After graduating in Biology in Sheffield, Jamie Ellingford wanted his next step to be a more focused one. A Biology degree opens many doors, but a postgraduate degree in a specific area can make you extremely desirable to employers, with 83.1% of postgraduate graduates in full time employment. Jamie elected to study a master’s in Translational Medicine, or Precision Medicine as it’s now known, and now as a Postdoctoral Research Fellow at Manchester, he discusses how important the MRes was in his career development…
Why precision medicine?
I had just finished my BSc in Biology at the University of Sheffield which had a strong focus on evolutionary biology. I’d become pretty fascinated by human and evolutionary genomics and whilst it was interesting I felt like I needed to pursue something a little bit more applied if I wanted to stay in the area of genomics. I started looking for jobs and opportunities in medical genomics and I was lucky enough to be awarded an MRC studentship to study Translational Medicine at the University of Manchester. This was in essence the same course as the current Precision Medicine programme at Manchester.
From undergrad to masters
My undergrad was a fairly broad Biology degree which covered a wide range of subjects including evolutionary biology, evolutionary ecology and biomedical sciences. It gave me a really good understanding about the principles of basic scientific research but there was no emphasis on translational or precision medicine. My degree definitely installed a fascination in genomics and the use of genomics in a variety of different areas, but it was the master’s that really allowed me to realise that I could have a fascinating career in this area of research.
The course well exceeded my expectations. I was fully funded with a generous stipend from the MRC, which was fantastic as it really allowed me to focus on my studies. The course gave me a good grounding of the different types of translational research that were available, and included point-of-care diagnostic tools in infectious diseases, proteomic approaches to study cancer and the topic which I’ve started to build a really exciting career in – the use of genomics to understand human disease. The extended project that I undertook as part of this course enabled a time to submerge myself in data, gave me an opportunity to publish a scientific paper, and developed some preliminary data which eventually turned into another 3.5 years of study as my PhD!
The course itself
There were intensive teaching modules early on in the course, which brought the whole cohort up to speed with the latest technologies and their application in translational research. We then had an period of time to write our literature reviews – I took this opportunity to start to learn some of the informatics and wet laboratory skillsets I would need for my research project. The extensive research project started after Christmas and there was very little distraction from this study with teaching and essays all the way through to the course completion – this was fantastic as it allowed a period of real focus.
The number one highlight of the course for me would be patient impact. It’s a pretty amazing feeling to see your research actually have a real-life effect on peoples’ lives. Often these individuals haven’t known the conclusive cause for their disease for many years. I was also lucky enough to publish some of my research from the masters and this was also a real highlight!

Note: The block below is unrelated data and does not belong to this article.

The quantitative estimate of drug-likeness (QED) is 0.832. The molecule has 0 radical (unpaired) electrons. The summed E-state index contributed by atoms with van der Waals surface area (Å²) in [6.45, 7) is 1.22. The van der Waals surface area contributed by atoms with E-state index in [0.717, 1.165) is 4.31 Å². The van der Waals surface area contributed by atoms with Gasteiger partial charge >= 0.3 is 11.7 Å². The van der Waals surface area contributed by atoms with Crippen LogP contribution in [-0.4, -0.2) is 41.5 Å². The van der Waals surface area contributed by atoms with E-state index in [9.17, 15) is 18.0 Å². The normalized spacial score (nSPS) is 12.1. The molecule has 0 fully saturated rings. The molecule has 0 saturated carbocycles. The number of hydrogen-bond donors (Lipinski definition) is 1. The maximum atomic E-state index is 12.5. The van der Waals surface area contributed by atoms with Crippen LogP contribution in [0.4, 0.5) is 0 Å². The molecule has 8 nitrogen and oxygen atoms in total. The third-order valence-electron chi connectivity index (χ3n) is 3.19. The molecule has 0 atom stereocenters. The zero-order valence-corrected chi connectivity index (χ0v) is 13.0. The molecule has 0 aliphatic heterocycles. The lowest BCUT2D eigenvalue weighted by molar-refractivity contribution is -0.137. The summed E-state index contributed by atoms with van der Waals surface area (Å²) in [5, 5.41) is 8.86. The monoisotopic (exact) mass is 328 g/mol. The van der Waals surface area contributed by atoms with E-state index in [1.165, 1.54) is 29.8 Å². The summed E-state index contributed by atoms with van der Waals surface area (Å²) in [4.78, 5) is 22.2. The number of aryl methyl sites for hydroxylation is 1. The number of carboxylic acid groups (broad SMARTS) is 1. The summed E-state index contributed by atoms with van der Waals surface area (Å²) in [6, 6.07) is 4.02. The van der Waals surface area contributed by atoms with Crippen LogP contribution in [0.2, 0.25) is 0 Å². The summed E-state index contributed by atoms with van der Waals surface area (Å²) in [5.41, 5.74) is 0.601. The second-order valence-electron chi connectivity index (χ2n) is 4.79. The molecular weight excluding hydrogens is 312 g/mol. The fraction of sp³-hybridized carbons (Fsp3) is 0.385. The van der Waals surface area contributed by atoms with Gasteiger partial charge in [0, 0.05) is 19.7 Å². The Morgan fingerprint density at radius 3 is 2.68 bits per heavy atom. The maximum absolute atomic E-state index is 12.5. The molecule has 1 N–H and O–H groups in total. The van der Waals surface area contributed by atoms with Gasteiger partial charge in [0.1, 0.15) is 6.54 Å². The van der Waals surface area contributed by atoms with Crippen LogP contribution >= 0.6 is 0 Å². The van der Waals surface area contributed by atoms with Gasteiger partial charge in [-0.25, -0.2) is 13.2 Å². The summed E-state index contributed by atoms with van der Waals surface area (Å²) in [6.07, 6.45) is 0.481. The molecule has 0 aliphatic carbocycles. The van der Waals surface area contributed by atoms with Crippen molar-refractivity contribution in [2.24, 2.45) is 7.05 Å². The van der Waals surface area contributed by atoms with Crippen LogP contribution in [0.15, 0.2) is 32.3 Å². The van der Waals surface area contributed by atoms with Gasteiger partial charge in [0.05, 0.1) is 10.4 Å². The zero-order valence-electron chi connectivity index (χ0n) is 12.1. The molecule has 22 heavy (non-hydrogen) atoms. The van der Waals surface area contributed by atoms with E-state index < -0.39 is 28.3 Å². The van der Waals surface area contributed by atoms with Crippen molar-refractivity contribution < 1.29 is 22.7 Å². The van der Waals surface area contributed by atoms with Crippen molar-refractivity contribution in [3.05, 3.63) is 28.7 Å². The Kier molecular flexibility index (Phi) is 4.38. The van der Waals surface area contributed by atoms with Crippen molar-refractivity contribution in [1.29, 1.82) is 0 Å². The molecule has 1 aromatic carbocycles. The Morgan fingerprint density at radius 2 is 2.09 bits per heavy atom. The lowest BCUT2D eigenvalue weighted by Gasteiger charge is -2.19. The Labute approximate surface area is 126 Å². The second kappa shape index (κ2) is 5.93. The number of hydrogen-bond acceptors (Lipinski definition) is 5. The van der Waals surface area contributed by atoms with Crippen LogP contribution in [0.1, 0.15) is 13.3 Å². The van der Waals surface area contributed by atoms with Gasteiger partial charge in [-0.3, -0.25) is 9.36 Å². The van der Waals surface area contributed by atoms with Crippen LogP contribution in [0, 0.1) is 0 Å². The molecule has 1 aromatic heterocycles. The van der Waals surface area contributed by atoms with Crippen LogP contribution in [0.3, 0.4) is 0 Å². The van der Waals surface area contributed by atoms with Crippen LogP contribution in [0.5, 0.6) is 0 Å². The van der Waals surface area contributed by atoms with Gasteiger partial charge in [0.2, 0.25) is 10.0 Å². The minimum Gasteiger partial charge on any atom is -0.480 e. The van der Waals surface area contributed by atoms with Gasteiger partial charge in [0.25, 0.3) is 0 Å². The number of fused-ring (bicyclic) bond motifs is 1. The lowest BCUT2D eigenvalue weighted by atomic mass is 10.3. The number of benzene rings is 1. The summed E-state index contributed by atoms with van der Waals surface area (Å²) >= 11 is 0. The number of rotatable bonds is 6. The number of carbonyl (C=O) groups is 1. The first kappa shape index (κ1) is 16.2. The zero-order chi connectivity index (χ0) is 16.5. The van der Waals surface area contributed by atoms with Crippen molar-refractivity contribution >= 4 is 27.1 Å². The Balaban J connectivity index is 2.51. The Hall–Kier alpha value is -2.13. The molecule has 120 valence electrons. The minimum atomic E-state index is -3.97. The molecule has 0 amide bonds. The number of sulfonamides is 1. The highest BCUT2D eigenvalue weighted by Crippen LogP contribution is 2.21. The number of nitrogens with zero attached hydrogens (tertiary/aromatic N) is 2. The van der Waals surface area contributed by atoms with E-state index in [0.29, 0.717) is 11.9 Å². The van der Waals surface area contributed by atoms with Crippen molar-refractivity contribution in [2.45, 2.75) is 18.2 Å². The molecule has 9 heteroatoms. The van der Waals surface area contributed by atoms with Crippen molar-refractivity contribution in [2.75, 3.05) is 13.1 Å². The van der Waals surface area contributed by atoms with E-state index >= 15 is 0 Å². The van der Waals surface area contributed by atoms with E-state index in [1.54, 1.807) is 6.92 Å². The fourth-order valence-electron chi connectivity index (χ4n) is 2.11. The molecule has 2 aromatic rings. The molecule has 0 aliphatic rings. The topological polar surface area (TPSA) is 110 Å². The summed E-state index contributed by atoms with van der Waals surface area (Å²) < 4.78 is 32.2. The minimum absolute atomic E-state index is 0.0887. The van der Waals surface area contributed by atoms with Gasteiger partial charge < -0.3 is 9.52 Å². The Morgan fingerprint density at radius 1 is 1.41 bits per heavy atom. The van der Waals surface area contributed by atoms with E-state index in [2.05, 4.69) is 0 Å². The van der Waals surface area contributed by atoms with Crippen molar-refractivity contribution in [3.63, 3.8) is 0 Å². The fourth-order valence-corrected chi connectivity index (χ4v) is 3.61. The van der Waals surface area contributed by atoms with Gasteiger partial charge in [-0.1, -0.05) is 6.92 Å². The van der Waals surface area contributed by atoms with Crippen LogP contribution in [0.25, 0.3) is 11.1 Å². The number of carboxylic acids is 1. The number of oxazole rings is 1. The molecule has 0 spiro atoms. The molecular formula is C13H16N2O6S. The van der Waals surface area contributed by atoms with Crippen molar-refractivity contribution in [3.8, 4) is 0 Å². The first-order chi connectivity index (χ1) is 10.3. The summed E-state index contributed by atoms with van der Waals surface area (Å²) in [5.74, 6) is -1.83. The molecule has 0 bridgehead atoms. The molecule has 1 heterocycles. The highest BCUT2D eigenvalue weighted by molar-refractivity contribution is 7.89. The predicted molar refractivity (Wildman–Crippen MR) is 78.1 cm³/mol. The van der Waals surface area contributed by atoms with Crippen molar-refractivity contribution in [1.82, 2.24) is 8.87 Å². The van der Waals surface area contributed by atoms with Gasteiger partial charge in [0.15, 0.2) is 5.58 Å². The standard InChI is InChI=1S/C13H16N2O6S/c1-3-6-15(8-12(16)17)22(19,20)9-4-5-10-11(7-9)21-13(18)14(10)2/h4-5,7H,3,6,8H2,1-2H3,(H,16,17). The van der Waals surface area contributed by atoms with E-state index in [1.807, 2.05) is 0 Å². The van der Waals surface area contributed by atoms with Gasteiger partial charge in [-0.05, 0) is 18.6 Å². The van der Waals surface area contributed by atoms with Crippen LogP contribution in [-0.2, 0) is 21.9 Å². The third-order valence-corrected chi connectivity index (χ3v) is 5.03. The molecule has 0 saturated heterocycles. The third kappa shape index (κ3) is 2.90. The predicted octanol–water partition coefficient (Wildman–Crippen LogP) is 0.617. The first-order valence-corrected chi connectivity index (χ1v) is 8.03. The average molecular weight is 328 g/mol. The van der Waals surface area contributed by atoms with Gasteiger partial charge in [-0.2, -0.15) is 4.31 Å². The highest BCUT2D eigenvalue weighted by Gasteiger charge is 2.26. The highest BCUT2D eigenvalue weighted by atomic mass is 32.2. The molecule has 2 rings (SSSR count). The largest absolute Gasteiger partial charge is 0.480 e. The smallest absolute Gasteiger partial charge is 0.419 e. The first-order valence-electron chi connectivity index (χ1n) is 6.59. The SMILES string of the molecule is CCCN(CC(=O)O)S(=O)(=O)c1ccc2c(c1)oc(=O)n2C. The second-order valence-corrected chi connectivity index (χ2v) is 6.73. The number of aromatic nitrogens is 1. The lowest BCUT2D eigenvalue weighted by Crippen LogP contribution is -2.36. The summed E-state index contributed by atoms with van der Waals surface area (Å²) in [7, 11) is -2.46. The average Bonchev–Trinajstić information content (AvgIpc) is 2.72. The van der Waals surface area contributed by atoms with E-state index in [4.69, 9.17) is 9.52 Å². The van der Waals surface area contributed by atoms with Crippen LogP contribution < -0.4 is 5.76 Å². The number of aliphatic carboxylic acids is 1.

Life after graduation
I was able to make some fantastic contacts during the course, and as a result we were able to successfully secure money from the BBSRC to complete a PhD within the Doctoral Training Programme at the University of Manchester. This was an extension to work that I had completed during the MRes – my thesis was entitled Informatics strategies for the analysis of high-throughput DNA sequencing datasets (and is available online through the University of Manchester Library should you wish to read it!). There is no doubt that the skills I learnt during the masters put me in a really competitive position to be awarded the money to undertake my PhD.
I am currently a postdoctoral research fellow at the University of Manchester, funded by the Health Education England Genomics Education Programme. This is an initiative set up to conduct research on the data developed as part of the 100,000 Genomes Project. Whilst my job title has changed three times since completing the MRes (1. PhD student, 2. NHS Research Bioinformatician, 3. Postdoctoral Research Fellow), I’ve remained in the same research team throughout – and pretty much the same office seat!
The course helped enormously as I had an opportunity to develop a series of core informatics and wet-laboratory skills during the MRes programme which I would be lost without today as they remain absolutely pivotal for my day-to-day work. The extended research projects along with the guidance and supervision provided on the MRes course were a fantastic opportunity to self-learn skills that I was interested in developing and I would suggest any future students to do the same.
My advice to you
Fully immerse yourself in the course. Use it as an opportunity to understand whether you are suited and would enjoy extending your research career into a PhD in a specific area – PhD’s aren’t for everyone! And make sure that you take the opportunity to network and develop skills that are outside your comfort zone!